Aschenbach learns that he needs to leave Venice or risk dying from of the “Asiatic flu.” But, because he is suffering from the “frenzy of surrender,” he is immobilized: his senses override his reason. He cannot depart Venice, nor can he bring himself to warn Tadzio’s mother of the imminent danger of the epidemic. If he did so, the mother would take the boy away. Besides, warning the mother would constitute a logical, rational action that would bring him back to his senses, make him himself again, and “when one is beside oneself there is nothing more abhorrent than returning to one’s senses.” Aschenbach cannot bear the thought of being separated from Tadzio, recognizing, “[n]ot without a certain horror, that he would not know how to go on living were that to happen.” He stays in Venice to be close to the boy, and so dies.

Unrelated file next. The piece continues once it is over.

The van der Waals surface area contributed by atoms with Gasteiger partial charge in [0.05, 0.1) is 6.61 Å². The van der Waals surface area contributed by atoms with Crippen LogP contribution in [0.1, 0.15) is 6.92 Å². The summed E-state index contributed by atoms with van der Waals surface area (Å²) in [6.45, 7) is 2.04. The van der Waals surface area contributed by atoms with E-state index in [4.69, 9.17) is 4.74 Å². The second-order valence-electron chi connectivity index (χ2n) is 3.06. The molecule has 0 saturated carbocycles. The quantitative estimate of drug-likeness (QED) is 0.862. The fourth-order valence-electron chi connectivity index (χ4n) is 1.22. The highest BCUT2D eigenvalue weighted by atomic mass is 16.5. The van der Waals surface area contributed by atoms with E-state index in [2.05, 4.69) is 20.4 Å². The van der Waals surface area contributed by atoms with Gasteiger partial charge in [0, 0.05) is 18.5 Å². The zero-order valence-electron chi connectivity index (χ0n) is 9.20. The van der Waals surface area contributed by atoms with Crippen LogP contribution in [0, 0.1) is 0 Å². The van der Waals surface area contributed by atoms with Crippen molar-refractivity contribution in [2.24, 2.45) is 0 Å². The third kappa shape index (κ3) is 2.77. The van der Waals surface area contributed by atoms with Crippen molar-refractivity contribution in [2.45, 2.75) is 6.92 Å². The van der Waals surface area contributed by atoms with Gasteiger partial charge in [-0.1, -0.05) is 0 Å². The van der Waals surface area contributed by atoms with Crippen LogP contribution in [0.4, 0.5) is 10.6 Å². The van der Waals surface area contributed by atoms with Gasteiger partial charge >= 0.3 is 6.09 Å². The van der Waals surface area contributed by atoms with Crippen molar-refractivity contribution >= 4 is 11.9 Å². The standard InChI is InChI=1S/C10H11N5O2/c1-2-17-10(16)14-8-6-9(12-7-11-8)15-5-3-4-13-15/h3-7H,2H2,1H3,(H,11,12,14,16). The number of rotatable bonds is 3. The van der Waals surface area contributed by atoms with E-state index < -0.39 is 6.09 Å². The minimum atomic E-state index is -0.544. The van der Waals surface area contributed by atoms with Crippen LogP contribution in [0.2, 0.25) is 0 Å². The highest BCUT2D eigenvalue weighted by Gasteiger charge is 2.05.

The same frenzy that is responsible for the death of Aschenbach also overtakes the lovers in They Say Sarah. In the first half of the book, the narrator begins a whirlwind affair with Sarah, a violinist, whom she meets at a party. The two spark to each other, and the narrative lunges forward in leaps and bounds like a wildfire consuming everything in its path, including, ultimately, the two protagonists. The narrator has an ex-husband, a boyfriend, and a child. We don’t know much about Sarah’s romantic past, but neither of the two women has had a lesbian relationship before. Both of them launch into this “sudden, instant, almost abrupt” liaison without a thought, with “gusto.” The sheer pace of their passion requires that Delabroy-Allard not pause to question their queerness. And indeed, thankfully, she doesn’t; there is no need: she is writing about passion, and their coupling is pure desire in action.